We all know by now:
Our thinking can hold us back
because it can be too negative and too wishful.
we need some
negative to spare us disasters
some wishful to spur visions?
of the wise everywhere:
“Don’t throw the baby out with the bathwater.”
In new words, Don’t take the
spices and knowhow
out of the
saying could mean:
Notice what you’re doing! or
Don’t reveal your strategy before a contest, etc.
Teachers can use the putting of wise sayings into one’s own words to give their students a creative exercise using sayings like the one above. And afterwards ask, Who would like to read their translation? Then have them take turns reading what they have created and fun is likely to happen.
As you know, their are many books of great quotes and sayings to draw from. The combination of exposure to your selections of great thoughts and a child’s deep participation in the essence of the sayings can build a reservoir of lifelong positivity and practicality. This is my opinion, obviously, but it may actually happen. It surely can’t hurt can it?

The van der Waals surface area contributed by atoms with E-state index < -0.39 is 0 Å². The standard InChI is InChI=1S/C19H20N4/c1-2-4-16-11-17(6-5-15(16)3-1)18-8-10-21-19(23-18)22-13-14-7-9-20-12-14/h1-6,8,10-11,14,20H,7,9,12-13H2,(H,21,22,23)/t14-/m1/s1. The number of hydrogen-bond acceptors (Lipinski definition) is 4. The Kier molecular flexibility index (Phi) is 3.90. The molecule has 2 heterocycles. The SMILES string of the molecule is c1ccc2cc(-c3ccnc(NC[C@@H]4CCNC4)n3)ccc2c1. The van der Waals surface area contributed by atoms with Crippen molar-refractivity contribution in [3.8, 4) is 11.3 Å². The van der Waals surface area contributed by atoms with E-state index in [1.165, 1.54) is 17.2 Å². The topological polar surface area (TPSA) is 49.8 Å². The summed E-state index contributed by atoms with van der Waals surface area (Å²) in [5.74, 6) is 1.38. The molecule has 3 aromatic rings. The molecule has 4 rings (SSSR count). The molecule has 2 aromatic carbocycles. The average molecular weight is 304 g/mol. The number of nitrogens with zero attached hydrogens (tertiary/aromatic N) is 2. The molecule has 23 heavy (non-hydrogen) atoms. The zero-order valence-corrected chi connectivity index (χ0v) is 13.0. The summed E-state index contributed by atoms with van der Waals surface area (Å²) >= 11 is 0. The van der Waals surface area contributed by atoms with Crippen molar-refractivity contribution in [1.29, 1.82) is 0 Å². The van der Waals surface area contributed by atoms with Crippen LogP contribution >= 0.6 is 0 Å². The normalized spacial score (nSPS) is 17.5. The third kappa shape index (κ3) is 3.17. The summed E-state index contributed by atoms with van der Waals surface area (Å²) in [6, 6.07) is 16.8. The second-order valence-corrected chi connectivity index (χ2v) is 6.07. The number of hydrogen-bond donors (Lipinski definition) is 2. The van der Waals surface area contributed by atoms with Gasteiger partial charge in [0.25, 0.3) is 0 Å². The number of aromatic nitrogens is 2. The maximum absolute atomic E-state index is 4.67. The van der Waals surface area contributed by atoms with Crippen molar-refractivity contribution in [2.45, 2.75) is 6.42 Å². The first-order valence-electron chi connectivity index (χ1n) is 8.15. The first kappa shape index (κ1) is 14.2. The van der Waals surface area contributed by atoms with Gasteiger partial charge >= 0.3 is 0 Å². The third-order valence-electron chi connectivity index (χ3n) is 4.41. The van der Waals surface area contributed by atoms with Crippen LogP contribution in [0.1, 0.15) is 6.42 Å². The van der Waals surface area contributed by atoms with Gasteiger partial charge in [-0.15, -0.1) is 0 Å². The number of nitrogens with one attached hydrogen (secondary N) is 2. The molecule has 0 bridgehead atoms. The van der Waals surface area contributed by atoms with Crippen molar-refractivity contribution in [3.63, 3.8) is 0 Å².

Also, a parent can write a saying on a piece of paper and give it to their child and say “See if you can put this saying into your own words.” And afterwards, talk about what he or she has written. And a parent can also put his or her child’s suggested saying into their own words and then talk about it. A daily exercise taking turns?
• Parents and teachers should give an example
or two when introducing the exercise.
• Suggested time allowed for creation: 3 minutes or
until the class noise begins to rise.
• Suggested age: The child should know
how to read and write.
To your students or child you might say, You may be asking Why are we (or) Why am I doing this?
You can answer, It’s an exercise in creative writing. It gets your mind working to create something original. You’ll catch on and it’s fun…creation feels good.”